Hours of Operation

Monday: 12 - 8pm

Wednesday: 10am - 4pm

Tuesday, Thursday: 9am - 5pm

Closed Friday, Saturday, Sunday

Office: (724) 447-2283

Fax: (866) 593-4908

Click here to email us

When to Worry - Vomiting

February 8, 2016

Like most cats, I prefer to spend my time lying in a sunny spot, being petted by as many people a day as possible and eating. I like eating so much, in fact, that sometimes I eat too much too fast. Other times I fill my belly and then start playing with my friends, running around like a wildcat. Oops. Bellyache. I lose my cookies all over the floor. I've also been known to cough up a nasty hairball now and then. Gross, I know.

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Paternal Predications

February 5, 2016

Fertility is a critical component in a cattle production operation, and knowing your bull's potential is an important factor in overall herd performance as well as the longevity of the bull's usefulness in the herd. The best way to obtain this valuable information is through a breeding soundness exam (BSE).

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Antifreeze Safety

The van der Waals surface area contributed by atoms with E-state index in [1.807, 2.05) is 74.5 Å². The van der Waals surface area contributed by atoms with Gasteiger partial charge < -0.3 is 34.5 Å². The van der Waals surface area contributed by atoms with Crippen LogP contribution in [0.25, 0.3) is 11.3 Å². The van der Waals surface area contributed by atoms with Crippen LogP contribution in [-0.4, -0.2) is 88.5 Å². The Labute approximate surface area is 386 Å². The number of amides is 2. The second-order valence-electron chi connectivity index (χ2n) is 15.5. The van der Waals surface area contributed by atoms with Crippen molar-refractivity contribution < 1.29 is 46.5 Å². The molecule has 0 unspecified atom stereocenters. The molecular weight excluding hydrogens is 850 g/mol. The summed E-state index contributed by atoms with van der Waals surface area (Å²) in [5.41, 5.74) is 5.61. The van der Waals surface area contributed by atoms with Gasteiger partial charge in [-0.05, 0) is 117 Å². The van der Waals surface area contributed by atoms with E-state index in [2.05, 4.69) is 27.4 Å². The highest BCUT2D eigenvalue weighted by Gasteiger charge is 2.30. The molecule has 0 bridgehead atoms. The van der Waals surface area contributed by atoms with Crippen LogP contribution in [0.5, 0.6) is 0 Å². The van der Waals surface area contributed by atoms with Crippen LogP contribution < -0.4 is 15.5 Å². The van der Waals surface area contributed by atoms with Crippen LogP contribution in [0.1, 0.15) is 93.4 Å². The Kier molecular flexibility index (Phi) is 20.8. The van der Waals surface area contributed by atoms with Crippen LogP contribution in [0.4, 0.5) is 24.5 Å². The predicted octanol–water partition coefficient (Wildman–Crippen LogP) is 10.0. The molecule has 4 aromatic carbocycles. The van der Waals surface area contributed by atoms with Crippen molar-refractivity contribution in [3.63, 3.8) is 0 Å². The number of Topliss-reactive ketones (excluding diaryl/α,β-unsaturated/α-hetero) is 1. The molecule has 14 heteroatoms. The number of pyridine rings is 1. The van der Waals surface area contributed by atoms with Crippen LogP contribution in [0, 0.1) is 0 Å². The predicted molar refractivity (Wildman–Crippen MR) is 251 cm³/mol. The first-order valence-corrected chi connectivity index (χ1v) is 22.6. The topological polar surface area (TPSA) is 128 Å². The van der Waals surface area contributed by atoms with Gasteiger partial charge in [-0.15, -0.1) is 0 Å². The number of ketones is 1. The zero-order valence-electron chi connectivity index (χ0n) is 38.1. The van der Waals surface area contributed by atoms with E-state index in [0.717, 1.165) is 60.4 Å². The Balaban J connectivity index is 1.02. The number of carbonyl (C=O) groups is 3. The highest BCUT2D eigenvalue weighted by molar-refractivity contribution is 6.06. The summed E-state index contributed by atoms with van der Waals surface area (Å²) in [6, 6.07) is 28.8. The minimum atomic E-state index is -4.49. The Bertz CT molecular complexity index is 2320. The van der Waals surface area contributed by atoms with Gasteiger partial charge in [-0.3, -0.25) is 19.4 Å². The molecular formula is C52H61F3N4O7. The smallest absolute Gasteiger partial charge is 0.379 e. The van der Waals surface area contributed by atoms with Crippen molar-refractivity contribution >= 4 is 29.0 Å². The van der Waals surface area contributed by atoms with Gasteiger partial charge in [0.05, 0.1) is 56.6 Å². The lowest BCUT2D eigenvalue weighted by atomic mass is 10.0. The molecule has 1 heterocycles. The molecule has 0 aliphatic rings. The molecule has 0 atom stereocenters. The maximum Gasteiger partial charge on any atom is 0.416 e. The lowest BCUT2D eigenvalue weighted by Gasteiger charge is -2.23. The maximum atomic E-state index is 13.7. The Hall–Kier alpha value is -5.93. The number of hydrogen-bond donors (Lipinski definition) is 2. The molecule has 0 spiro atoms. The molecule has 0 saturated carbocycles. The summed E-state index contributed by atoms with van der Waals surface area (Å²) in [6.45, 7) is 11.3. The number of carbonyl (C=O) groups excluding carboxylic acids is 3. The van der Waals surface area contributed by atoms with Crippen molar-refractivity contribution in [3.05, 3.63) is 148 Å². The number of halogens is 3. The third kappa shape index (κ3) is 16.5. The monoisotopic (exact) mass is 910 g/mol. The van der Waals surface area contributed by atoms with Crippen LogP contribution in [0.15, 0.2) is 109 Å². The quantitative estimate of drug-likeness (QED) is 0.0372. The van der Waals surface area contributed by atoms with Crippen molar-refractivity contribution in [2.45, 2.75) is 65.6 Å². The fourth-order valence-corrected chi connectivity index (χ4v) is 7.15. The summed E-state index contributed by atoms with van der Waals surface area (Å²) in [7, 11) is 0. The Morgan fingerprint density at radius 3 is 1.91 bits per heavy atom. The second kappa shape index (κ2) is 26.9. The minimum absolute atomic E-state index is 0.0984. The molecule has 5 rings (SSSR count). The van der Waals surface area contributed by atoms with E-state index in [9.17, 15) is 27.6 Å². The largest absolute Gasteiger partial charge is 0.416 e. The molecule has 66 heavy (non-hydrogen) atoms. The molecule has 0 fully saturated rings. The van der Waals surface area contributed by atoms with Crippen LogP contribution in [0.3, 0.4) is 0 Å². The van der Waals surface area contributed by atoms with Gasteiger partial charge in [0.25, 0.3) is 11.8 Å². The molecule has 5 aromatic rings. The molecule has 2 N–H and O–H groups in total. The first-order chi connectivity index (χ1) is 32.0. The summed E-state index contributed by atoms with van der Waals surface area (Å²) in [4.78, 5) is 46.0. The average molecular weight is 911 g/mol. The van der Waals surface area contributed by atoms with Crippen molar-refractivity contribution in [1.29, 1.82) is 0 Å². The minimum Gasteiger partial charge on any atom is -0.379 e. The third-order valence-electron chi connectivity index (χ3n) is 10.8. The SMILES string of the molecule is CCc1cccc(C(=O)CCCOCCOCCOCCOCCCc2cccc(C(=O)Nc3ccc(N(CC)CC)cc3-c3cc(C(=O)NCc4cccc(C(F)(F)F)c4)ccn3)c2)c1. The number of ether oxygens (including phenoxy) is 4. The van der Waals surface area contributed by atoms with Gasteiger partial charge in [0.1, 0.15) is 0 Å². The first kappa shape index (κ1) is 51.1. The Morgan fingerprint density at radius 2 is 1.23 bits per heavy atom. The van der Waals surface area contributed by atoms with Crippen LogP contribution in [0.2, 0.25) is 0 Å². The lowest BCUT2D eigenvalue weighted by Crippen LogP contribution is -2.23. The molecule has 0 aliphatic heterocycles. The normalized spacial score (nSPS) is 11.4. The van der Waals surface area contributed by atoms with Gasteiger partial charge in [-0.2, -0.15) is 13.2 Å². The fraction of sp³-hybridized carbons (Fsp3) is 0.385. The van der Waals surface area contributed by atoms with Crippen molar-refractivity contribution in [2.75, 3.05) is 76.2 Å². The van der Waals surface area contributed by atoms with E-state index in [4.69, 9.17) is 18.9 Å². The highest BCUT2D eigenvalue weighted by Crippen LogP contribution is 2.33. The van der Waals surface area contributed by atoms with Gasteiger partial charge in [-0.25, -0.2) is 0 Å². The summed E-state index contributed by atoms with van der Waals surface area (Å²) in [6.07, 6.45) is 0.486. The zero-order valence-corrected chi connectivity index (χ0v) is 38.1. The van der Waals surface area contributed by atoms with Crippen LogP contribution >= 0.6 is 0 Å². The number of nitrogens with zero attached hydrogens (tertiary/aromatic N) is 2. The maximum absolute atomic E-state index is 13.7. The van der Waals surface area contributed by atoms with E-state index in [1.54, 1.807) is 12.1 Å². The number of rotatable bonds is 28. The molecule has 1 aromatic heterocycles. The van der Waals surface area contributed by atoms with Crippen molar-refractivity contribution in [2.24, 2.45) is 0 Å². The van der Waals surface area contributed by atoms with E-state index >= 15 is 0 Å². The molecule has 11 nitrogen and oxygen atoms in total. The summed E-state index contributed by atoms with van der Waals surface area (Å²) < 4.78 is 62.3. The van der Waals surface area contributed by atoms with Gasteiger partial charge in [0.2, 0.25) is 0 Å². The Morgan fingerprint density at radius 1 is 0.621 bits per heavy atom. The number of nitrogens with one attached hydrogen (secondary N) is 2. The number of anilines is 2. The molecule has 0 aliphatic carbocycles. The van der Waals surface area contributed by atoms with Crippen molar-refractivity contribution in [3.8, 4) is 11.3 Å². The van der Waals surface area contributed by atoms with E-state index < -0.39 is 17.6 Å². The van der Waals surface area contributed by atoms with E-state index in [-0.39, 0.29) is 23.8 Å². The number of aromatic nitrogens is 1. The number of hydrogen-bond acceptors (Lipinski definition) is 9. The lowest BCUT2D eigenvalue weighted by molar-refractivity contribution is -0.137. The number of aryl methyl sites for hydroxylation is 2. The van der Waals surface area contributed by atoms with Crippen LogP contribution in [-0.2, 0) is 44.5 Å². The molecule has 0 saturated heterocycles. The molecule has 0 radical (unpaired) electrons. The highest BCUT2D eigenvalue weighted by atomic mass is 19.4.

February 3, 2016

Winter is beautiful, but this season is not without its dangers—and we're not just talking about epic ice storms and below-freezing temperatures. Antifreeze, a substance used often to protect vehicles and plumbing systems during cold weather, poses a deadly risk to your pets.

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Pet's Pearly Whites - Dental Month

February 1, 2016

February is National Pet Dental Health Month, a good reminder of just how important regular dental care is to the well being of our furry friends. Dental disease is among the most common problems we see with our pet clients. And because it often has few noticeable signs, the only way to find and treat issues is with regular exams.

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A Look at Lepto

January 29, 2016

Leptospirosis (lepto) is a zoonotic bacterial disease that can affect both domestic and wild animals, as well as people. Cattle, pigs and dogs are the main domestic animal carriers of the disease. Lepto can be transmitted directly from animal to animal, or indirectly through the environment. The most common means of transmission in cattle is through contact with infected urine.

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